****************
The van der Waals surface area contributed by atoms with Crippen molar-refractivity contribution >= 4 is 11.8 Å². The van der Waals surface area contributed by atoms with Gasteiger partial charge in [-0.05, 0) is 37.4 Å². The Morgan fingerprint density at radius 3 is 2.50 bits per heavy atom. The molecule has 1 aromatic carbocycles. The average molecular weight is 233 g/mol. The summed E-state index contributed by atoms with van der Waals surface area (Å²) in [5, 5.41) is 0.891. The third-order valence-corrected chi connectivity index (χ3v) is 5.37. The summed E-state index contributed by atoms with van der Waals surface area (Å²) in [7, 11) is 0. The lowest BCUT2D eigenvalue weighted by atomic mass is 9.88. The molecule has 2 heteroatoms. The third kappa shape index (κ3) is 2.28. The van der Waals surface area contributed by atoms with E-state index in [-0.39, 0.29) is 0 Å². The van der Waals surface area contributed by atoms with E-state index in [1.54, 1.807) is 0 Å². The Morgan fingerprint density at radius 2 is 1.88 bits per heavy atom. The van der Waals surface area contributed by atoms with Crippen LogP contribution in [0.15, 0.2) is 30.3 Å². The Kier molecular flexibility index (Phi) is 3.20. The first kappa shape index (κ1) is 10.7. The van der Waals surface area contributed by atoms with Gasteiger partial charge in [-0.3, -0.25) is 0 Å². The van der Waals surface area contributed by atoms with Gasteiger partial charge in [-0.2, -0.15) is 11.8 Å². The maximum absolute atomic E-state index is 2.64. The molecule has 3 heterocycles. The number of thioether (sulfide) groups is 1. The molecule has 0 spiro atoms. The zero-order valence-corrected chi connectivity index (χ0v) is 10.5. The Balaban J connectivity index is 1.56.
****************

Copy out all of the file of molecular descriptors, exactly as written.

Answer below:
The van der Waals surface area contributed by atoms with Crippen molar-refractivity contribution >= 4 is 11.8 Å². The van der Waals surface area contributed by atoms with Gasteiger partial charge in [-0.05, 0) is 37.4 Å². The Morgan fingerprint density at radius 3 is 2.50 bits per heavy atom. The molecule has 1 aromatic carbocycles. The average molecular weight is 233 g/mol. The summed E-state index contributed by atoms with van der Waals surface area (Å²) in [5, 5.41) is 0.891. The third-order valence-corrected chi connectivity index (χ3v) is 5.37. The summed E-state index contributed by atoms with van der Waals surface area (Å²) in [7, 11) is 0. The lowest BCUT2D eigenvalue weighted by atomic mass is 9.88. The molecule has 2 heteroatoms. The third kappa shape index (κ3) is 2.28. The van der Waals surface area contributed by atoms with E-state index in [-0.39, 0.29) is 0 Å². The van der Waals surface area contributed by atoms with E-state index in [1.54, 1.807) is 0 Å². The Morgan fingerprint density at radius 2 is 1.88 bits per heavy atom. The van der Waals surface area contributed by atoms with Crippen LogP contribution in [0.15, 0.2) is 30.3 Å². The Kier molecular flexibility index (Phi) is 3.20. The first kappa shape index (κ1) is 10.7. The van der Waals surface area contributed by atoms with Gasteiger partial charge in [-0.3, -0.25) is 0 Å². The van der Waals surface area contributed by atoms with Gasteiger partial charge in [-0.2, -0.15) is 11.8 Å². The maximum absolute atomic E-state index is 2.64. The molecule has 3 heterocycles. The number of thioether (sulfide) groups is 1. The molecule has 0 spiro atoms. The zero-order valence-corrected chi connectivity index (χ0v) is 10.5. The Balaban J connectivity index is 1.56.